BIZ BUZZ: Reluctant economic manager?
We were hesitant to believe it, initially, but the rumor simply refuses to die.
We’re referring to persistent talk that Finance Secretary Benjamin Diokno will only be spending a year at the Department of Finance, and that he plans to return to the central bank by the second half of next year.
Biz Buzz has, by now, heard from several sources that the head of the Marcos administration’s economic team really enjoyed his abbreviated stint at the Bangko Sentral ng Pilipinas (BSP) and wants to end his long government career as the country’s chief banking regulator. Less headaches, plus the pay is better, we’re told. Much better.
We’re also told that Secretary Diokno was initially hesitant to accept the post of Finance Secretary and supposedly hemmed and hawed for a few days before finally saying yes to the President.
In any case, the prospect of returning to the central bank is made easier by the fact that current BSP Governor Felipe Medalla only has a year in office, since he’s serving Diokno’s unexpired term.
Of course, if Governor Medalla manages to slay rampaging inflation, the President may just put the country’s best legal minds to work to find a way to extend his term or reappoint him to a fresh one (there’s a two-term limit to Monetary Board membership).
How will things play out? We’ll know for sure in a few months. Abangan!
—Daxim L. Lucas
It’s been a busier than usual time for the Ty family’s Metropolitan Bank & Trust Co.
Apart from running the country’s second-largest lender, its managers were occupied with preparations for its 60th anniversary.
That’s right, the banking giant founded by the late taipan George S.K. Ty gets its senior card on Sept. 5.
Kicking off the milestone event was the unveiling of a museum-like exhibit and the service awards for loyal employees in the company’s headquarters, the Metrobank Plaza in Makati City, last Friday.
Scheduled and concluded in the morning before the bank opened for business, the awards honored 10 outstanding “Metrobankers” and 1,535 employees who have been with the company for the last 10, 15, 20, 25 and 30 years.
Leading the ceremonies were Metrobank board adviser Mary Ty, chair Arthur Ty, vice chair Francis Sebastian, president Fabian Dee and Metrobank foundation president Aniceto Sobrepeña.
The exhibit, meanwhile, is located in the Metrobank branch on the ground floor, allowing its regular customers to view a collection of historical photos and mementos through six decades of banking.
Some of the intriguing items include Metrobank’s first ever annual report—a handbook-sized publication that seemed to have less pages than some COVID-19 contact tracing forms—and original advertising materials from when it introduced its iconic “You’re in Good Hands” marketing campaign in the 1990s.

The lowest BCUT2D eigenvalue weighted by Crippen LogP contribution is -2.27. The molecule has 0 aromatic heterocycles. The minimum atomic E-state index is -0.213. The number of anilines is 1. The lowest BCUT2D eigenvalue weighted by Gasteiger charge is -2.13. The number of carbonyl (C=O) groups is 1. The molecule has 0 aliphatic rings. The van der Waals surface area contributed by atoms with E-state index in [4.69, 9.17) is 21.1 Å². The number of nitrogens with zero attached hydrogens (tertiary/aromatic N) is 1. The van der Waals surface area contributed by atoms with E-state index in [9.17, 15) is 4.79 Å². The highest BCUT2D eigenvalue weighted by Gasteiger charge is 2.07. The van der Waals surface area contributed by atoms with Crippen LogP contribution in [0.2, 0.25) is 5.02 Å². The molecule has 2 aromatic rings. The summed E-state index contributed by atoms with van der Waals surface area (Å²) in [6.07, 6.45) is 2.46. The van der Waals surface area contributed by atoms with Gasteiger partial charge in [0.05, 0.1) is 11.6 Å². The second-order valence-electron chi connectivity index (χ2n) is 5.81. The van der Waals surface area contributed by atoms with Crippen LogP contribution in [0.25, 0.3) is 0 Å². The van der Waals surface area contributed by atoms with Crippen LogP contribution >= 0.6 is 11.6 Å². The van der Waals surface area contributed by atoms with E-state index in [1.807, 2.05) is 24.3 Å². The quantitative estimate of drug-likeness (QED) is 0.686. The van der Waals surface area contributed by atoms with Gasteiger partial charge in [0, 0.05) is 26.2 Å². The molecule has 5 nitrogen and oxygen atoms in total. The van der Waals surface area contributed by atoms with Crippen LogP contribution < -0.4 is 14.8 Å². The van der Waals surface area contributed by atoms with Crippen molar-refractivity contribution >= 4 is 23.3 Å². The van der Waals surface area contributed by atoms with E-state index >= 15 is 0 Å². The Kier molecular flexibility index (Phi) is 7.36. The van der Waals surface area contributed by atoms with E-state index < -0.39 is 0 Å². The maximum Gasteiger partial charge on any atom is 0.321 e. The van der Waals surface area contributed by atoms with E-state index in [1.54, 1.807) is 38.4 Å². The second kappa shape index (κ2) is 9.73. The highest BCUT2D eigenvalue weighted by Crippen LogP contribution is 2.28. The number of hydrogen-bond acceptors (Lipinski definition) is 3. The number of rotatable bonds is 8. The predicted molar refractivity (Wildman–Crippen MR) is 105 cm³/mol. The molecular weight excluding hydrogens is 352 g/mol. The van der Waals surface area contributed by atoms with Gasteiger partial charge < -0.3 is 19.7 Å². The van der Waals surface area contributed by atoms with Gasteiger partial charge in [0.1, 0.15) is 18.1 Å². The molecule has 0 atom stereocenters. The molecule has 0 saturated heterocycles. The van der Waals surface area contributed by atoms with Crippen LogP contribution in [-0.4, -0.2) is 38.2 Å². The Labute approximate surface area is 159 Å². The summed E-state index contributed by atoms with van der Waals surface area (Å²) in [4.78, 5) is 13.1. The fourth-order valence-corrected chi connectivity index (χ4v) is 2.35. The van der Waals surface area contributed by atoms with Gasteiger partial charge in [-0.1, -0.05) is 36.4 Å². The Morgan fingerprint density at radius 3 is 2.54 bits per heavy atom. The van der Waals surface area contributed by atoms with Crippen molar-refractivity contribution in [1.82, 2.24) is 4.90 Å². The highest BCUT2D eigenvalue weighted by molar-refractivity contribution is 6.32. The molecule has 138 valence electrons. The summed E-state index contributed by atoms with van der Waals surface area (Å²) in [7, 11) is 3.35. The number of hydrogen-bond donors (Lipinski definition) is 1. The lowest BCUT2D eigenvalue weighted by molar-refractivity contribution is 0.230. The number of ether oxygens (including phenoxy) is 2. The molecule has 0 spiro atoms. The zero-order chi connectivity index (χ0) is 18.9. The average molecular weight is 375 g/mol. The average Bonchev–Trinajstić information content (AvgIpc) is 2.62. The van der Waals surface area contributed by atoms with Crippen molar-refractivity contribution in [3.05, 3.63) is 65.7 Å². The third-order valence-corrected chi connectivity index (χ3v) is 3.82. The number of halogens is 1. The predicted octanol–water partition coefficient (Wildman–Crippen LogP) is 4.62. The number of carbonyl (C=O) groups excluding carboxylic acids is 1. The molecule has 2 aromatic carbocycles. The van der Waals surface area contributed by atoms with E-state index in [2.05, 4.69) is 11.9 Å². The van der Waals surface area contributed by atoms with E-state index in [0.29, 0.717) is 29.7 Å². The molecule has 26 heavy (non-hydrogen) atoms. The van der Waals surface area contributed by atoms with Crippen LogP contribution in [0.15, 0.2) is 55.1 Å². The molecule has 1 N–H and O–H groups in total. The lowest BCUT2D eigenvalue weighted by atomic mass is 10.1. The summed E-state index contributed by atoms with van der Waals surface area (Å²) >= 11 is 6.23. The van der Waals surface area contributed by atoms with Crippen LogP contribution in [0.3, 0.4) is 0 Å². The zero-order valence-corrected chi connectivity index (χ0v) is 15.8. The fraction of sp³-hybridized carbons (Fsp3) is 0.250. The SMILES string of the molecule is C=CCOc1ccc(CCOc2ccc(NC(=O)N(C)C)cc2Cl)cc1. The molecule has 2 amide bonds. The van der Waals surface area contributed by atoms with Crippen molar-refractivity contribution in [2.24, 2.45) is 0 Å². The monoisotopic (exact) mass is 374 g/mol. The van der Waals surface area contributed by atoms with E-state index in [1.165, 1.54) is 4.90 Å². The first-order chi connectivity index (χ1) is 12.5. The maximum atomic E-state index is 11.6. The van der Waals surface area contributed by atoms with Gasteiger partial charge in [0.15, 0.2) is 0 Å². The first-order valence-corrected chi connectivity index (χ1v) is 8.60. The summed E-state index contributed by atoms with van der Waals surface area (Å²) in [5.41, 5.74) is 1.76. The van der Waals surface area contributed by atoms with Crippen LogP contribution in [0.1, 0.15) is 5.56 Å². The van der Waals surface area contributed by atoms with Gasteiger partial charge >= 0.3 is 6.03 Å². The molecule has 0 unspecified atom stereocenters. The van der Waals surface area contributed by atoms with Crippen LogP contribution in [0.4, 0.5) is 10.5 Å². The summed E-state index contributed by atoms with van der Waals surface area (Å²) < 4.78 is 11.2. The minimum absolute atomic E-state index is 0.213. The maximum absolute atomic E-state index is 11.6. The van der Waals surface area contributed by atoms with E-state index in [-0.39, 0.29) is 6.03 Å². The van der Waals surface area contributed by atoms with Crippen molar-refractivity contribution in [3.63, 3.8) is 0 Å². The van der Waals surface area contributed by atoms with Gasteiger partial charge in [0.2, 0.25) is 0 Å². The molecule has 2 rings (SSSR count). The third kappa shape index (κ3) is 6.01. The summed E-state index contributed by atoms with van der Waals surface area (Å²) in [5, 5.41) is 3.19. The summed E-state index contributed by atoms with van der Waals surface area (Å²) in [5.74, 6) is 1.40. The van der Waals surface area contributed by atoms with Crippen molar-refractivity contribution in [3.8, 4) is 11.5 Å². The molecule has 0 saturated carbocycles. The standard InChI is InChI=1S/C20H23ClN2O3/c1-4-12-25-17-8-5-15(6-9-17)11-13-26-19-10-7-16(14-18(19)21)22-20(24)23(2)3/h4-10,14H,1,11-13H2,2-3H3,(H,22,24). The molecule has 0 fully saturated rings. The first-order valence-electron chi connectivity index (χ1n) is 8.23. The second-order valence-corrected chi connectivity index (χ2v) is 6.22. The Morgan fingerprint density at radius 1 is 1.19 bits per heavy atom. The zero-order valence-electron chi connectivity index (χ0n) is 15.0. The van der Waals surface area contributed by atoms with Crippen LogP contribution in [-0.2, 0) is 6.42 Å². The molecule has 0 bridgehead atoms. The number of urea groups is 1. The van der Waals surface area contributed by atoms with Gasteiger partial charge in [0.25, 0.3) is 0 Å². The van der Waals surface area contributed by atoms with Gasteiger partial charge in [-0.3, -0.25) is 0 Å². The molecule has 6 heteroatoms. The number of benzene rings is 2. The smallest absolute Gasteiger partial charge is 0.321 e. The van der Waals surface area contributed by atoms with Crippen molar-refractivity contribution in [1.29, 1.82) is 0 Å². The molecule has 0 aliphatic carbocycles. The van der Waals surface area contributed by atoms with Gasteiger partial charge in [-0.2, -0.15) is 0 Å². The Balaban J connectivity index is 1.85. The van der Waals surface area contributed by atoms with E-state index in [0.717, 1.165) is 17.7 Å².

Metrobank chief marketing officer Digs Dimagiba said the throwback ad, while dated, remains relevant today.
“We’re just refreshing the feel of ‘You’re in Good Hands’,” he said. “It’s still what we stand for.”
Speaking of refreshing, what will become of the 45-year-old Metrobank Plaza?
Dimagiba said there were plans in the works but he refused to divulge any details. As the bank charts its future in the coming decades, all we can say on that note is … abangan!
— Miguel R. Camus
Unlocking Phinma’s value
With a market capitalization of just P5.3 billion versus an annual net profit exceeding P1 billion, Phinma Corp. is one of the most unappreciated conglomerates in the local stock market, despite its high return on equity of 14 percent — the best among its peers.
Lack of trading liquidity is a key reason why the company is overlooked by many. To date, the group’s privately-owned holding company, Phinma Inc., holds 82 percent of the shares. Understandably, the shares do not see much trading and are deemed by those who are now closely looking at the company to be “mispriced” given the quality of the group’s portfolio.
But soon the group will unload treasury shares as part of a restructuring exercise to unlock its intrinsic value, and is engaging its financial advisor, AB Capital, to place out those shares.
Equivalent to 5 percent of the company, the shares will be sold roughly at market price (the board approved a minimum selling price of P19.50 per share), which values the company at just five times this year’s earnings.
Notwithstanding the pandemic, Phinma is enjoying a renaissance of sorts. Unknown to many, its education arm, Phinma Education, has grown to be the country’s largest education provider, serving 94,000 students through nine schools and universities under its management and control. Enrollment this year is projected to hit 120,000 and breach 250,000 in five years. A series of acquisitions accelerated its expansion in recent years and the group has started expanding to regional markets, including in populous Indonesia.
Moving forward, Phinma will likely be an education play, allowing investors to ride on a “defensive” and predictable sector that benefits from the country’s favorable demographics.
Under its construction materials group, its cement comeback (a partnership with Vietnam’s Vissai group)—this time using an “asset-light” model that imports, processes, manufactures and distributes cement under its legacy brand “Union Cement”—has paid off as it now controls a market share of about 8 percent. This is also seen to contribute to the group’s earnings, along with the hospitality (with 15 hotel properties under the Microtel and TRYP by Wyndham brands) and housing businesses.
The placing out of a 5-percent stake may just be the start of Phinma’s thrust to widen its public ownership and catalyze investor interest, especially among foreign players.
—Doris Dumlao-Abadilla INQ
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